Local and Community News
Washington: Homeless Hit Hardest by a Continuing TB Outbreak
March 24, 2003
An unabated increase in TB continues in King County, Wash., with the homeless being particularly hard hit. Last week, Seattle and King County officials said there were 25 TB cases, including nine among homeless, diagnosed in the first two months of this year. Typically, only 12 cases of TB are found among the homeless in King County each year. The reported TB cases are on par with last year's total of 158 cases, the highest in 30 years.
Efforts by public health workers to find and test homeless people known to have been exposed to TB have intensified, with $10 being given to those who take TB tests. "In order to get compliance, we really have to give an incentive," said Linda Lake, an administrator recently hired to help control the outbreak. Director of TB control for Public Health Dr. Masa Narita said about 300 homeless people who had close contact with infected people have been tested since the beginning of the year.
The homeless are particularly at high risk for contracting TB because they often spend nights in shelters, where close confines can easily spread the disease. Many also have suppressed immune systems from fighting off other diseases. Others are mentally ill and may resist taking medications.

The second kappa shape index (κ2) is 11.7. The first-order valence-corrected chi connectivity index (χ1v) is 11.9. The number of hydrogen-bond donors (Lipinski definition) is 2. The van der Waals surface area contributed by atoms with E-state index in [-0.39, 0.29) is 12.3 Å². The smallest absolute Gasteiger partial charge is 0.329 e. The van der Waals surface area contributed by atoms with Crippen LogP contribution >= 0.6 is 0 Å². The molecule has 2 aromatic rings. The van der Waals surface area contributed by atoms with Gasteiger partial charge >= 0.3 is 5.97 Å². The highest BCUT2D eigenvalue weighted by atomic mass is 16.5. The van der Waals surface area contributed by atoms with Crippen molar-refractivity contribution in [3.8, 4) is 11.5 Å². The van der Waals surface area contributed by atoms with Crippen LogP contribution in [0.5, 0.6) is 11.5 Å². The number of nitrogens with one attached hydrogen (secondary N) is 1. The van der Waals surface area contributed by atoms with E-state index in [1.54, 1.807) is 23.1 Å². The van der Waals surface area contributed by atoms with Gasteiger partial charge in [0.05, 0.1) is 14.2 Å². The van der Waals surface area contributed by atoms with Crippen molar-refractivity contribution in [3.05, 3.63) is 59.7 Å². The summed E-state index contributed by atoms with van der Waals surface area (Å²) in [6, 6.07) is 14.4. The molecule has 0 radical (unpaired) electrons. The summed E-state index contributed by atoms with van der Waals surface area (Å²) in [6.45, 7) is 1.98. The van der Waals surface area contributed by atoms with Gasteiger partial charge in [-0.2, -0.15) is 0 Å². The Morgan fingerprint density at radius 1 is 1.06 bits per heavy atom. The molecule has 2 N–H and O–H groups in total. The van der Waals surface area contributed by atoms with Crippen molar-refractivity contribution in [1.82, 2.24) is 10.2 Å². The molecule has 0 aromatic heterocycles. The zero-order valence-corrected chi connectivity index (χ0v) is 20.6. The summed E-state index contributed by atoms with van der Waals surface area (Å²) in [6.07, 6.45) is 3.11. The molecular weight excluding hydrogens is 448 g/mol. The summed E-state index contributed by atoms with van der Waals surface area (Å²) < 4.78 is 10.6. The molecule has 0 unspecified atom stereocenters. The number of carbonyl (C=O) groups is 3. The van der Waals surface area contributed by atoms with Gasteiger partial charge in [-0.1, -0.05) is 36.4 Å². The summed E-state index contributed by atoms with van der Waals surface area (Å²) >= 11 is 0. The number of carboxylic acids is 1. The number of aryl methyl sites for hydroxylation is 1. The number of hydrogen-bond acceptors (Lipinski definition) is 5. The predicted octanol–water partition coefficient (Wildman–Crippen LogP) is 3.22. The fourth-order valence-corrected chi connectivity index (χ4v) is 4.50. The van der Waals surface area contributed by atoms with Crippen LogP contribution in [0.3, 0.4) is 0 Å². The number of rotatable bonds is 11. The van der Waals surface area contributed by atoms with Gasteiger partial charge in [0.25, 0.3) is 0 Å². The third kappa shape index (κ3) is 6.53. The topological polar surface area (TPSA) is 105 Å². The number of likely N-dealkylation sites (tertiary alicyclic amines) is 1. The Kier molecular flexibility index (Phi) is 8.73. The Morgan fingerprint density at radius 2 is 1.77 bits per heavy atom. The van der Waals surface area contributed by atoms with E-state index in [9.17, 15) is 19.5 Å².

Homeless people diagnosed with highly infectious active TB are provided housing during their six months of treatment and are observed daily to ensure they take their medications and do not mingle with others, thereby transmitting the disease. At any given time, about four patients are housed in $230-a-week rental rooms. Public Health director Alonzo Plough told the King County Board of Health that the projected cost for the homeless outbreak this year is $600,000. This could strain the $2.1 million previously budgeted for TB control before the homeless outbreak.
03.22.03; Warren King
This article was provided by U.S. Centers for Disease Control and Prevention. It is a part of the publication CDC HIV/Hepatitis/STD/TB Prevention News Update. Visit the CDC's website to find out more about their activities, publications and services.